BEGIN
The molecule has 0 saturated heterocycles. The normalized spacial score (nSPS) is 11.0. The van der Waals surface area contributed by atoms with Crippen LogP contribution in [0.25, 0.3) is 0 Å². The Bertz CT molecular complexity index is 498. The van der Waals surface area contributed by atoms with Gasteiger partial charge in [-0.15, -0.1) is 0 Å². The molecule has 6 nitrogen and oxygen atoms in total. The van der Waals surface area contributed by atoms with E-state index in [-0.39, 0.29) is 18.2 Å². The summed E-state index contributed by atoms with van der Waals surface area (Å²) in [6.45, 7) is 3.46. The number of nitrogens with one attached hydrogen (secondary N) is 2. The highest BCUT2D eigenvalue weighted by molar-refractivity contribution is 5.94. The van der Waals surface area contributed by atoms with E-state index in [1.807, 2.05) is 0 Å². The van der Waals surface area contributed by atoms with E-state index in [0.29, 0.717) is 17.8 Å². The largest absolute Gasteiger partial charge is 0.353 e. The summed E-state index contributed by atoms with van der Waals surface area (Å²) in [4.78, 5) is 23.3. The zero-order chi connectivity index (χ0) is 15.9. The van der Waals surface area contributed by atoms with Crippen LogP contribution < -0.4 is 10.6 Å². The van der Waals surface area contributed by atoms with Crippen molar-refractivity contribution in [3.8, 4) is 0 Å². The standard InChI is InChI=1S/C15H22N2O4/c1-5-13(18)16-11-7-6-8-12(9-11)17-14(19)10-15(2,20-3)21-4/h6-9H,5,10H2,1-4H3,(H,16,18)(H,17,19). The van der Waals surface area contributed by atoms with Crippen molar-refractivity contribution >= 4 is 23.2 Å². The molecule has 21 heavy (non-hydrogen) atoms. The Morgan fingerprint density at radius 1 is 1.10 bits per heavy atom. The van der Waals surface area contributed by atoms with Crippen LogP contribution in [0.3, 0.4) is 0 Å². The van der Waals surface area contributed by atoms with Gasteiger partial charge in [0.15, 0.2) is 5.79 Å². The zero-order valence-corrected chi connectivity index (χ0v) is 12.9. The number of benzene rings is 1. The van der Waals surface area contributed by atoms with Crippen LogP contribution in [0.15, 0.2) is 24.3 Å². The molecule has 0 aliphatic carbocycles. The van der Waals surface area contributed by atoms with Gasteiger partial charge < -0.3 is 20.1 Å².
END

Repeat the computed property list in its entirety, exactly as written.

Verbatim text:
The molecule has 0 saturated heterocycles. The normalized spacial score (nSPS) is 11.0. The van der Waals surface area contributed by atoms with Crippen LogP contribution in [0.25, 0.3) is 0 Å². The Bertz CT molecular complexity index is 498. The van der Waals surface area contributed by atoms with Gasteiger partial charge in [-0.15, -0.1) is 0 Å². The molecule has 6 nitrogen and oxygen atoms in total. The van der Waals surface area contributed by atoms with E-state index in [-0.39, 0.29) is 18.2 Å². The summed E-state index contributed by atoms with van der Waals surface area (Å²) in [6.45, 7) is 3.46. The number of nitrogens with one attached hydrogen (secondary N) is 2. The highest BCUT2D eigenvalue weighted by molar-refractivity contribution is 5.94. The van der Waals surface area contributed by atoms with E-state index in [1.807, 2.05) is 0 Å². The van der Waals surface area contributed by atoms with E-state index in [0.29, 0.717) is 17.8 Å². The largest absolute Gasteiger partial charge is 0.353 e. The summed E-state index contributed by atoms with van der Waals surface area (Å²) in [4.78, 5) is 23.3. The zero-order chi connectivity index (χ0) is 15.9. The van der Waals surface area contributed by atoms with Crippen LogP contribution < -0.4 is 10.6 Å². The van der Waals surface area contributed by atoms with Crippen molar-refractivity contribution in [3.8, 4) is 0 Å². The standard InChI is InChI=1S/C15H22N2O4/c1-5-13(18)16-11-7-6-8-12(9-11)17-14(19)10-15(2,20-3)21-4/h6-9H,5,10H2,1-4H3,(H,16,18)(H,17,19). The van der Waals surface area contributed by atoms with Crippen molar-refractivity contribution >= 4 is 23.2 Å². The molecule has 21 heavy (non-hydrogen) atoms. The Morgan fingerprint density at radius 1 is 1.10 bits per heavy atom. The van der Waals surface area contributed by atoms with Crippen LogP contribution in [0.3, 0.4) is 0 Å². The van der Waals surface area contributed by atoms with Gasteiger partial charge in [0.15, 0.2) is 5.79 Å². The zero-order valence-corrected chi connectivity index (χ0v) is 12.9. The number of benzene rings is 1. The van der Waals surface area contributed by atoms with Crippen LogP contribution in [0.15, 0.2) is 24.3 Å². The molecule has 0 aliphatic carbocycles. The van der Waals surface area contributed by atoms with Gasteiger partial charge < -0.3 is 20.1 Å².